"The need, the weight, the pressure to have, feel, and be loved sometimes develops into a burden that pulsates the very core of our nature."
As a child love was something that I looked upon from afar. I could witness with no filters the very uplifting and demising effects it had on the people I cared for the most. Ever so beautifully even frightfully it seemed to have the ability to cause those around me to flourish, sometimes even crash.
However, as I developed into adulthood I came into a greater awareness of the attraction that man and woman have towards one another. With that knowledge resulted an increased desire to experience it for myself.
Letters from a Desperate Heart takes the reader on a journey through the discovery of love, by sharing how the desire for, the lack of, or the existence of affects us in our daily walk. Together we will explore the innocence of first love, the challenges that comes with the desire to be loved, the difficulty of being loved, and the humiliation of giving love; not to forget the all-consuming euphoric beauty that can only be experienced from being in love.
In clear, easy-to-grasp language, the author covers many of the topics that you will need to know in order to launch and run a successful business venture.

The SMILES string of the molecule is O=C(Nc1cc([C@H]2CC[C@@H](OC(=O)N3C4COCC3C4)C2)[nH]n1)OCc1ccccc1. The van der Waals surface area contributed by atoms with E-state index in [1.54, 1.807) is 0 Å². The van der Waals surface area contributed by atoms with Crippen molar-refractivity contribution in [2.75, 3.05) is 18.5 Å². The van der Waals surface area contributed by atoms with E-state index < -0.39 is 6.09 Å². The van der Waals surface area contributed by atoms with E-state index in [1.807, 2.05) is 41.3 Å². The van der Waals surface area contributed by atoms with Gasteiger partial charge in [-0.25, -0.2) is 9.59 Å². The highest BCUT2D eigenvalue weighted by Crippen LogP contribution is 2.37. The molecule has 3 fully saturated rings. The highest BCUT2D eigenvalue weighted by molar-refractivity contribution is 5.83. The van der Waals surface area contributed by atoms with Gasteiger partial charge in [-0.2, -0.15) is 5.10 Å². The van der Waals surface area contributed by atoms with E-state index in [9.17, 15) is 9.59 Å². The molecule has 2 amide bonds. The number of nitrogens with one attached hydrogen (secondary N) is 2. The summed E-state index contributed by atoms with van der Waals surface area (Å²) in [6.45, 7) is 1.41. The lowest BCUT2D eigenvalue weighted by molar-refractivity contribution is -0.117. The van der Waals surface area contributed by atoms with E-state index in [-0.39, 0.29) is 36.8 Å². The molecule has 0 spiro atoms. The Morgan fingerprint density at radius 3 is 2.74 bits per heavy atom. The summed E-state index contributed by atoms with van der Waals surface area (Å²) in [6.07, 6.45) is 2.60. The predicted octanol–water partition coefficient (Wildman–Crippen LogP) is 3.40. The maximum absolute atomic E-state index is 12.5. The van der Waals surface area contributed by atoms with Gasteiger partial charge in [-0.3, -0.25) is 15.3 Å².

My mother, Lovella Bagley had ten children. She taught her family about Jesus and the biblical principles of His word. Her dream was to write a book about her husband and all her children. She was married to Lee Earnest Bagley, Sr. for sixty-five years; he went home to be with the Lord on December 12, 2009. My father had a good sense of humor and an extraordinary personality. He provided for his family by working at an apartment complex as a Supervisor of Plumbing- in Lubbock, Texas. In my upcoming book, Why am I Here? I will talk about specifics in our family s life. Our mother was diagnosed with Alzheimer s at the age of seventy-five and I watched her sad face as the doctor gave her the news. I watched her go from a vibrant woman to being in a wheelchair. She was determined to finish writing her poetry in her journal because she was quickly losing her memory. Her impeding illness did not discourage her even though she continued to struggle to remember names, events and wording. Every night she wrote poems and short stories in her journal that she kept in a silver briefcase. Some years passed and my siblings and I became her caregivers. Throughout the years, I thought about that silver briefcase as our family had relocated to Dallas, Texas. My brother Rodney decided to take a trip to Lubbock, Texas to visit relatives. During his visit, Rodney went to his storage to get furniture and other items to take back to Dallas. As he walked through the storage he looked next to a wall and there laid the silver briefcase that held my mother s poems. I was so excited; I knew there has to be a reason for us finding the silver briefcase. In my book, Poems from the Heart of a Woman it presents poetry written by my mother as well as myself."
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